What if somebody told you that in the future not only would bookstores sell indie work, but there would be entire stores devoted only to books by indie authors? Good idea? Fantasy? Unworkable? What if I told you they are already here?
I’ve been in touch with two new stores, one online and one in the proverbial “brick and mortar”, that do just that. It might be pushing it to call these stores “harbingers”, but I don’t think it’s totally wild-eyed to take them as indicators of some sort, and possibly a major future wave in bringing indie books to the public. Much will depend on how these early pioneers work out.
Back To The Books opened this spring in Manitou Springs, Colorado, a tourist spot literally in the shadow of Pikes Peak. (A town, by the way, where I once lived and published a notorious underground newspaper.) Owner Jon Renaud came up with the idea of a bookstore selling only indie titles when the Borders failure left the area with no bookstores and his author friends had books on hand. The old model of bookstores was failing so he figured, why not try something different? He got a prime location and stocked it completely on consignment. And is doing better than would be expected, covering the rent and an employee’s salary.
The much-covered wild fires in the area hit him with a huge setback, chasing tourists off and forcing store closure during what should have been his prime season, but he continues optimistic…and committed. He’s finding that people like indie books and have zero reservations about “provenance” if they find something like enjoy. Jon also started an online outlet for Back To The Books, where authors get a much better percentage than they do off amazon.com. All in all, it’s a tiny flag for indie authors, but it’s flapping bravely, despite adversity…and growing. His signings have been very successful and one of my books sold out in two weeks. One major thing Jon has to say is what many of us suspected all along: customers don’t care who the publisher is. They browse the books and buy the ones that look good to them. Which is all that we indies ask.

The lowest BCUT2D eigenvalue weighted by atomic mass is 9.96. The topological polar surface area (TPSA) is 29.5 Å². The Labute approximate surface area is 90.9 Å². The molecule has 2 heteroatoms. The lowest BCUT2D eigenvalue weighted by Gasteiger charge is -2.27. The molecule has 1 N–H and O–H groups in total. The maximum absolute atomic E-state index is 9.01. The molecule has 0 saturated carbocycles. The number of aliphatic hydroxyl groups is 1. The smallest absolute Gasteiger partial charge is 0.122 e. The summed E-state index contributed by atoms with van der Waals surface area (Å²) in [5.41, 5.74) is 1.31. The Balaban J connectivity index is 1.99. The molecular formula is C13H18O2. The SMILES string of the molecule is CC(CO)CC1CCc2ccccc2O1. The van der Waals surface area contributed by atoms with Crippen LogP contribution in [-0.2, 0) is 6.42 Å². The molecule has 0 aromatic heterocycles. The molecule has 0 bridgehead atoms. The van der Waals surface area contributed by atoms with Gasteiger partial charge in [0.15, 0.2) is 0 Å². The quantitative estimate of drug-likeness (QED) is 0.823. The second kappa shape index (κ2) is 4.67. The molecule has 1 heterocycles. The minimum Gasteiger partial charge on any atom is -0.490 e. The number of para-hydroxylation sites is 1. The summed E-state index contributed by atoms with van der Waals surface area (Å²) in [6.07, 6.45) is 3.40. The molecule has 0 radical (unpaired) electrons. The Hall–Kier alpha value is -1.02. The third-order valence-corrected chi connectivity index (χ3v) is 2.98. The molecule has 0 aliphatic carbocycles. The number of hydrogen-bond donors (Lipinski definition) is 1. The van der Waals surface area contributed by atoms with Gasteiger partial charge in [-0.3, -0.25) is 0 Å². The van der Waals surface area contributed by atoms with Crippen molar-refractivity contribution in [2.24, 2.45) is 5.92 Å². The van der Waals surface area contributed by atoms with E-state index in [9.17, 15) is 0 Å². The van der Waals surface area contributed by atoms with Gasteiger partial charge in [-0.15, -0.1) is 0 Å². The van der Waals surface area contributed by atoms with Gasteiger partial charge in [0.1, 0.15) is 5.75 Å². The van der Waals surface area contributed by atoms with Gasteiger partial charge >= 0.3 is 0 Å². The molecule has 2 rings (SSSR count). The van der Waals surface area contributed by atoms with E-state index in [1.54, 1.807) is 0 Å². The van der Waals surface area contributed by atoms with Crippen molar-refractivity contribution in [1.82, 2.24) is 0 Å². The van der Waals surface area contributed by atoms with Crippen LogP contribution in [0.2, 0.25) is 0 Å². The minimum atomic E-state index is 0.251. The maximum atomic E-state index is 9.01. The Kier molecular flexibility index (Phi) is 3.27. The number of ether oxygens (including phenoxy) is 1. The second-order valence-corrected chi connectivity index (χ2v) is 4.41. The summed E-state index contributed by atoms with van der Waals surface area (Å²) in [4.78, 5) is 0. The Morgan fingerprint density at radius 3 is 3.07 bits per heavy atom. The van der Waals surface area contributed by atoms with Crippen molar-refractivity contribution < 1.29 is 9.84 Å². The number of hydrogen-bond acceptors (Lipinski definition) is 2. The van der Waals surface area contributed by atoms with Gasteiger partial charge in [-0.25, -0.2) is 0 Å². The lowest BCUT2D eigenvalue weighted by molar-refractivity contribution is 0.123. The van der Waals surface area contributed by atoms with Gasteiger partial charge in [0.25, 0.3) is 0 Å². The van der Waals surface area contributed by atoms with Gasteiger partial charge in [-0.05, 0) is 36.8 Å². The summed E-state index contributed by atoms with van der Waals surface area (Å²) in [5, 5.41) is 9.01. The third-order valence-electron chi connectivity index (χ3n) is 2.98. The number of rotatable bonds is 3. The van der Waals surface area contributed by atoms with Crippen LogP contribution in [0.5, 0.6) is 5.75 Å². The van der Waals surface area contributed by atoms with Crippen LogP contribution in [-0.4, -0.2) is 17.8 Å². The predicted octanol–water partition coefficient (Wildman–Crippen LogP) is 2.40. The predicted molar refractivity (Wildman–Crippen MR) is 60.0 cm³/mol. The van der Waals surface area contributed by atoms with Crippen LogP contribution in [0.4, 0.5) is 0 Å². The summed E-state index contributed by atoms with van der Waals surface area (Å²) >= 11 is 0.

If you like the idea of having your books in a store where they are appreciated, contact Jon. You might want to wait until the fires are out and business is back to as usual. If you live in the area, this one’s a no-brainer for signings.
Well, one might say, that’s just one tiny bookstore tucked away in the foothills. But there’s another “only indies” store online, (called OnlyIndie.com, as a matter of fact) and it’s being widely watched by the industry already, though it’s brand new and showing a relative handful of titles–all ebooks and, of course, by self and independently published authors. The main reason for the publicity and interest in OnlyIndie is less the content of their books than their new, innovative financial model. All their ebooks are free…to start with. They have an escalating formula that moves books up to higher prices according to their sales. If your book moves fifteen copies, it starts costing more, ratcheting up a penny per sale to a ceiling of $7.98. To keep a book from being priced up to its “level of incompetence”, prices lower if the book stops moving.
This dynamic pricing is not only unique, it answers a lot of the decisions involved in pricing indie titles because it’s automatic. At all levels of sale the royalty percentage is more than what amazon pays–and it’s non-exclusive. It’s been suggested that writers try this on the side to see how it works. One obvious application would be to use it to give away samples to reviewers: give away enough, and the price will start rising a penny at a time.